Wednesday, October 28, 2015

Four considerations when choosing which national park to visit on your next vacation

Half Dome from Glacier Point in Yosemite National Park.
Planning a trip to a national park isn’t like going to the mall. Unless you’re lucky enough to live near a national park, any trip to one will be a vacation for you and your family. So you’ll need to choose which park you want to visit.

Begin by asking what you’d most like to see. Do you want to watch wildlife? Experience great geological features like canyons and exotic rock formations? Of deserts, volcanoes, autumn leaves, or tropical rain forests, which appeals to you? Are you interested in history? Was there a park you’ve always wanted to visit since childhood? The quandary you’ll face is that you’ll want to see more than you probably have vacation time for!

Next, decide how you’ll reach the park. Many parks are remote and require driving, at least from a nearby airport. How much time you have to travel and how much money you’re able to spend on transportation can help you narrow your list of potential parks to visit on during a vacation.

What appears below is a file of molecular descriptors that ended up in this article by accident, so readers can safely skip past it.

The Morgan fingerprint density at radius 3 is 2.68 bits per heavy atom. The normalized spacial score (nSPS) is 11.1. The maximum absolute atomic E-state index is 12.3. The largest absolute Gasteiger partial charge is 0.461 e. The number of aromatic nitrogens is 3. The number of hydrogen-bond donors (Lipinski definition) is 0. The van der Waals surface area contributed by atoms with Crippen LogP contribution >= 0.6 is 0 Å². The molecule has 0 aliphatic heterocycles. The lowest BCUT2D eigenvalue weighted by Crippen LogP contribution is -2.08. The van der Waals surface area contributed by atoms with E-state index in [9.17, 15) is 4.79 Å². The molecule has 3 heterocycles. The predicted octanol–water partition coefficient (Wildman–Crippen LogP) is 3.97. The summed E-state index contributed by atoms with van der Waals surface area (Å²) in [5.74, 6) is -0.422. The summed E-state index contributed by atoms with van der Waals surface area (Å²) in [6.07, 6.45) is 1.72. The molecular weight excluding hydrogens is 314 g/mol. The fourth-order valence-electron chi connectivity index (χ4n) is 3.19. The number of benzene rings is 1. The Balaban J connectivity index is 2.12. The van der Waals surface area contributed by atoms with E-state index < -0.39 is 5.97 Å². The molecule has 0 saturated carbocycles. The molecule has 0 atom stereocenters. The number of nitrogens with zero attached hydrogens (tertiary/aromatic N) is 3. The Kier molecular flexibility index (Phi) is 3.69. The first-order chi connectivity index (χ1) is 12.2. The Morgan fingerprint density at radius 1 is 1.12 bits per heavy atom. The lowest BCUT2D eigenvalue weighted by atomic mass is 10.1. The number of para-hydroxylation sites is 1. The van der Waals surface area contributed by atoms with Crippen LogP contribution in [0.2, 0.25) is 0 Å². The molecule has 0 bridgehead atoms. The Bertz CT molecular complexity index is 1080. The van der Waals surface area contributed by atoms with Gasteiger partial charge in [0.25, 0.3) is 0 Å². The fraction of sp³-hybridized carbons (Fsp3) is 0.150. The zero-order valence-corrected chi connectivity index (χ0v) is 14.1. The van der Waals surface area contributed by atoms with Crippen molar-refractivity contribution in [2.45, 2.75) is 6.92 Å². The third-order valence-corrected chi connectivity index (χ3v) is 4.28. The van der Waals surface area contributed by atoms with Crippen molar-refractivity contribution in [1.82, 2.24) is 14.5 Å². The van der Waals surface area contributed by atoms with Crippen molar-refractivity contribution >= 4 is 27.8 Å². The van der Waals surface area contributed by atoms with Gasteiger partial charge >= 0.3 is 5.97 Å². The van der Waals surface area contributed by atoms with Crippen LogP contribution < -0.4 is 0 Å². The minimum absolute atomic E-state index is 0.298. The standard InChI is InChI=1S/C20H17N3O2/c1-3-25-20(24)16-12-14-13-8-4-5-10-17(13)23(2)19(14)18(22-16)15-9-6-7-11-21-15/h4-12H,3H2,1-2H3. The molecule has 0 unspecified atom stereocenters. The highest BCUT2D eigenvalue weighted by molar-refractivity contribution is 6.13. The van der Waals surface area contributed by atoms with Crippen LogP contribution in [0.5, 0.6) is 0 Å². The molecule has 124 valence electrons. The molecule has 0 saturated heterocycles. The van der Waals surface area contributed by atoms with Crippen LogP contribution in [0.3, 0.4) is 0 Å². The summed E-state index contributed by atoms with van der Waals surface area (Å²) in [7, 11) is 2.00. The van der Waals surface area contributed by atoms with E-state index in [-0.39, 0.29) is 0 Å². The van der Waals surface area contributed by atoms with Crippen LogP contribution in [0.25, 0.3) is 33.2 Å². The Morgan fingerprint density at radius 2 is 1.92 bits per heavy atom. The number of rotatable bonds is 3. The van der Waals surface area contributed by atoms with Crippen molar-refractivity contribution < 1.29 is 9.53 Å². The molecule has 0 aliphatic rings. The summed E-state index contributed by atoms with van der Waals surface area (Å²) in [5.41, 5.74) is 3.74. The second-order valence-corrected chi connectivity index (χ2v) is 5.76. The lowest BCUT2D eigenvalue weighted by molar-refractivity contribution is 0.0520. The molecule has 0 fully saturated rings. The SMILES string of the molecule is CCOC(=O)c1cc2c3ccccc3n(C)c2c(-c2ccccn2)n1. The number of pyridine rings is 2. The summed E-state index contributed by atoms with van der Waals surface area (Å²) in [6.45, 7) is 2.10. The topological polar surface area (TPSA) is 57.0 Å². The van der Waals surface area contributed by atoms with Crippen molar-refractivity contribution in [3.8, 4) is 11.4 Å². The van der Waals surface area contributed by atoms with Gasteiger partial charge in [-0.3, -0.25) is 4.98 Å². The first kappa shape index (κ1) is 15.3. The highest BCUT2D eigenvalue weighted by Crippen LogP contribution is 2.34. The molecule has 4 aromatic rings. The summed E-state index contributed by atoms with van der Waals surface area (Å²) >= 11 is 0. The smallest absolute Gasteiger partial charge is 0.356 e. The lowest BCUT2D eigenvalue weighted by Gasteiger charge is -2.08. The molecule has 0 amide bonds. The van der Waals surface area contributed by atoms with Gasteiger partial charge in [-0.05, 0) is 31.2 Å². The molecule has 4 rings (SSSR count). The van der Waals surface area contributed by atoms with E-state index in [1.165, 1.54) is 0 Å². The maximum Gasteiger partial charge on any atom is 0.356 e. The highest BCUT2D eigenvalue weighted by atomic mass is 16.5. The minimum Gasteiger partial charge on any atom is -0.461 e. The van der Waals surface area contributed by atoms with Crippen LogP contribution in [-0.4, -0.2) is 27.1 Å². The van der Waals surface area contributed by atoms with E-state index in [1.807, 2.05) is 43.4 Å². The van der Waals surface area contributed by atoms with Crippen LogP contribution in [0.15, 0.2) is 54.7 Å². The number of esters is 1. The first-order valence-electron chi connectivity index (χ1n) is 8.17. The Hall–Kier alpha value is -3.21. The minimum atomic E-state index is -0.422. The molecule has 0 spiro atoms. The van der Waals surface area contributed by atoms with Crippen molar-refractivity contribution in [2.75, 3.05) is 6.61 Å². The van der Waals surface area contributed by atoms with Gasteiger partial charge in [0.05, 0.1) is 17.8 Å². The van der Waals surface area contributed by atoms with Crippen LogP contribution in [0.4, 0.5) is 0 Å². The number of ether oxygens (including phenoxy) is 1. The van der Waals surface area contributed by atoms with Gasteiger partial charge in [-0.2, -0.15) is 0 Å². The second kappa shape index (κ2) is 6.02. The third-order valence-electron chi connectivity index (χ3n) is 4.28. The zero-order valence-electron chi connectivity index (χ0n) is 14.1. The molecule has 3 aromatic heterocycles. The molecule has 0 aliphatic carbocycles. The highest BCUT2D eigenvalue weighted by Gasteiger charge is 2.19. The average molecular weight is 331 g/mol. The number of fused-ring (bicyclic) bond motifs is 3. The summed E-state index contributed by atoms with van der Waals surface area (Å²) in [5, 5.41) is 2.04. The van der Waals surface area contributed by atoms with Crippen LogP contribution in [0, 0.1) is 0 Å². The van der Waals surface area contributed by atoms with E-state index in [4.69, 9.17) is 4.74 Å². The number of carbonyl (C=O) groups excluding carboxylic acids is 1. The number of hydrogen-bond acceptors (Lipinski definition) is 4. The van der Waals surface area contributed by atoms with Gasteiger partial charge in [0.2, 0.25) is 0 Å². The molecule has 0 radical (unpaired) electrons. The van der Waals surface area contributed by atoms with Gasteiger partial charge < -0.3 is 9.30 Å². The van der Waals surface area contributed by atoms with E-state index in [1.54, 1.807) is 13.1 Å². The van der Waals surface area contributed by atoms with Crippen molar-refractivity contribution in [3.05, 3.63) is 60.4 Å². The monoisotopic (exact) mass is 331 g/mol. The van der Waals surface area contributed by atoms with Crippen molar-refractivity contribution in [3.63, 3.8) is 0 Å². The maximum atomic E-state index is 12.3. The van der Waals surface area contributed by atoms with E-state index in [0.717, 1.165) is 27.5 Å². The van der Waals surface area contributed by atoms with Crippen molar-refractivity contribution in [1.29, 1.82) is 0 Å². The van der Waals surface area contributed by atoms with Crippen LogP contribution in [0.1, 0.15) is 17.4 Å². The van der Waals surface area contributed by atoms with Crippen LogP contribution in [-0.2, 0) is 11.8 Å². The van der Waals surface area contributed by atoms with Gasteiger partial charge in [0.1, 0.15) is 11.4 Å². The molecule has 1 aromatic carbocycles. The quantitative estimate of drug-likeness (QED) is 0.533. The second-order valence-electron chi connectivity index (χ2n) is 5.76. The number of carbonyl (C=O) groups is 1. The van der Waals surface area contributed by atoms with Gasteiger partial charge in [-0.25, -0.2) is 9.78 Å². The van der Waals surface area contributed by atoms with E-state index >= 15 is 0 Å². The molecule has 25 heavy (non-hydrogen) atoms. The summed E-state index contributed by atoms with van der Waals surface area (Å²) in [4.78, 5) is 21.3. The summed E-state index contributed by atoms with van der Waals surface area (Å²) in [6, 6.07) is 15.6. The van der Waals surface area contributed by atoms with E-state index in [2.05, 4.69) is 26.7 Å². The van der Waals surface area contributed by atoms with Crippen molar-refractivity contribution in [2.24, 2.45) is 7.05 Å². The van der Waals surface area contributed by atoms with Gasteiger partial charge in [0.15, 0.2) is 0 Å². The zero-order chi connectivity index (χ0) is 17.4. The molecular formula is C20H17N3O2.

After that, determine how much money is in your budget. The good news is that the park itself is fairly inexpensive to visit. As of press time, Congaree National Park in South Carolina and Cuyahoga Valley National Park in Ohio are absolutely free to enter while Zion in Utah charges $25 a vehicle for a week-long stay. The real cost will come in lodging and food. Hotels within national parks generally are pricey while those near the park entrances only slight less so. Camping in the park or a neighboring national forest can be a good, inexpensive option. Food also can cost a small fortune within a park, but usually there are plenty of good, less expensive alternatives in nearby communities.

A fourth consideration is when you will be traveling. Parts of some parks, such as Rocky Mountain, Crater Lake and Yosemite, actually cannot be reached during winter as heavy snowfall closes high mountain roads. Others, such as Death Valley, are simply too dangerous to hike in the summer heat. Most parks also have a peak season in which roads, campgrounds, sites and trails will be crowded; visiting a park when attendance is low, but the weather is ideal.

Learn more about national park day hiking trails in my Best Sights to See at America’s National Parks guidebook.